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Isolation and characterization of a platelet membrane protein related to the vitronectin receptor.

Authors
Type
Published Article
Journal
The Journal of biological chemistry
Publication Date
Volume
264
Issue
7
Pages
3742–3749
Identifiers
PMID: 2465293
Source
Medline
License
Unknown

Abstract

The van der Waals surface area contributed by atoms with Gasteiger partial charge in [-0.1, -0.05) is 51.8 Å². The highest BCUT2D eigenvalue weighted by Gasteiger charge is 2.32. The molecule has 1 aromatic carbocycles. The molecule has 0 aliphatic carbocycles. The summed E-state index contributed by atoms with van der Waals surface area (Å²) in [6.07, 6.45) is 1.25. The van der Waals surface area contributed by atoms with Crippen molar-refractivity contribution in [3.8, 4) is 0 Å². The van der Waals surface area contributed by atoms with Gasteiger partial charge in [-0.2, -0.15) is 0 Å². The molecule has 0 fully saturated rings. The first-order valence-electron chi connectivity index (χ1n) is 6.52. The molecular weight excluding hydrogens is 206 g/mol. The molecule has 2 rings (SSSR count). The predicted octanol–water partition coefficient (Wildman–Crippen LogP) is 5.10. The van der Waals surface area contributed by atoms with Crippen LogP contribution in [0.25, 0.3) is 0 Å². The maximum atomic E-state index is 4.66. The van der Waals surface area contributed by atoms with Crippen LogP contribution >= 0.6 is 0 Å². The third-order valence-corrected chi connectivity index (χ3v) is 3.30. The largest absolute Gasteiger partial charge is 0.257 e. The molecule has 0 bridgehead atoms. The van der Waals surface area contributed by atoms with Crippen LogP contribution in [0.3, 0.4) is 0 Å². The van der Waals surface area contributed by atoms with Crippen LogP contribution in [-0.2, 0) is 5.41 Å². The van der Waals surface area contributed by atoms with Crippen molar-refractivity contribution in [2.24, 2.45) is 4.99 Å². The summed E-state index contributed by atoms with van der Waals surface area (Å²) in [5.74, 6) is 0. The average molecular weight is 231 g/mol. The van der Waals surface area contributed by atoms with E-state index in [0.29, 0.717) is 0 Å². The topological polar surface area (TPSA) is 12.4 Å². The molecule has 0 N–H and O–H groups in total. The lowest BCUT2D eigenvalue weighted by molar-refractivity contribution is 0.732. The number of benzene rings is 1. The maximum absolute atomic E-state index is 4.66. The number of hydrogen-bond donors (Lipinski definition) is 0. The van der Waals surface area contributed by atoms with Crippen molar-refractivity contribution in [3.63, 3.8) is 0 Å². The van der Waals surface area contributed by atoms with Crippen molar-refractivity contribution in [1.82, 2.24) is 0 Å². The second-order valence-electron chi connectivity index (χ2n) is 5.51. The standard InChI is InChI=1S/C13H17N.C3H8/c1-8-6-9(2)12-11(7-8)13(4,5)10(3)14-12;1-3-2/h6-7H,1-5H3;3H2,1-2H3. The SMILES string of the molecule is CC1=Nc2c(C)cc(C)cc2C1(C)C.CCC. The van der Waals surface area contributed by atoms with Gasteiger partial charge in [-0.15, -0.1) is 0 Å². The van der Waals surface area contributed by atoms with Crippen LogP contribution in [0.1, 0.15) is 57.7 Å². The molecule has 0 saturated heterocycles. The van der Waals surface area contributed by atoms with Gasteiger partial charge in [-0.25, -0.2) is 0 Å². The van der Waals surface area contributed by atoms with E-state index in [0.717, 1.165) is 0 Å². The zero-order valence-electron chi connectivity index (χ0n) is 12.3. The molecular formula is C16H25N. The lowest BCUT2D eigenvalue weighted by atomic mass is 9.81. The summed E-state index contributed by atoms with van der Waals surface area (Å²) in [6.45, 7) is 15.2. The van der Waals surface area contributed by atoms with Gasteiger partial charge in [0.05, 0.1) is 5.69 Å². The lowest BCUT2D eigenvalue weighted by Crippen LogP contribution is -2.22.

Glycoprotein IIb-IIIa is the most prominent Arg-Gly-Asp (RGD)-binding adhesion receptor on platelets. By affinity chromatography on an immobilized RGD peptide, we have investigated the possible existence of other platelet-associated adhesion receptors that bind RGD peptides. When an octyl glucoside extract of surface-radioiodinated platelets was applied to an affinity matrix of KYGRGDS-coupled Sepharose 4B, a 160-kDa-labeled protein (P160) and GPIIb-IIIa bound and were specifically eluted by soluble GRGDSP peptide, but not by the variant GRGESP peptide. Furthermore, a dodecapeptide corresponding to fibrinogen gamma 400-411 eluted only GPIIb-IIIa but not P160 from the RGD affinity matrix. Characterization of P160 by two-dimensional sodium dodecyl sulfate-polyacrylamide gel electrophoresis and by the O'Farrell gel electrophoresis system indicated that P160 is a component of platelet GPIc. GoH3, a monoclonal antibody recognizing the alpha subunit of the very late antigen-6, failed to immunoprecipitate P160 from the RGD eluate, indicating that it did not contain the very late antigen-6 alpha subunit. In immunoblots, P160 reacted specifically with a polyclonal anti-peptide antibody recognizing the alpha subunit of the vitronectin receptor (VnR), but not with the monoclonal anti-GPIIb antibody PMI-1, suggesting that P160 is the alpha subunit of platelet VnR. This possibility was further substantiated by the complete identity between the determined amino-terminal sequence of P160 and the known sequence of the VnR alpha subunit. Moreover, direct association of P160 with a beta subunit having an apparent molecular weight similar to that of GPIIIa was demonstrated by immunoprecipitation with LM609, an anti-VnR complex monoclonal antibody. These results indicate that the VnR complex is present on platelets and may play a functional role in platelet adhesive reactions.

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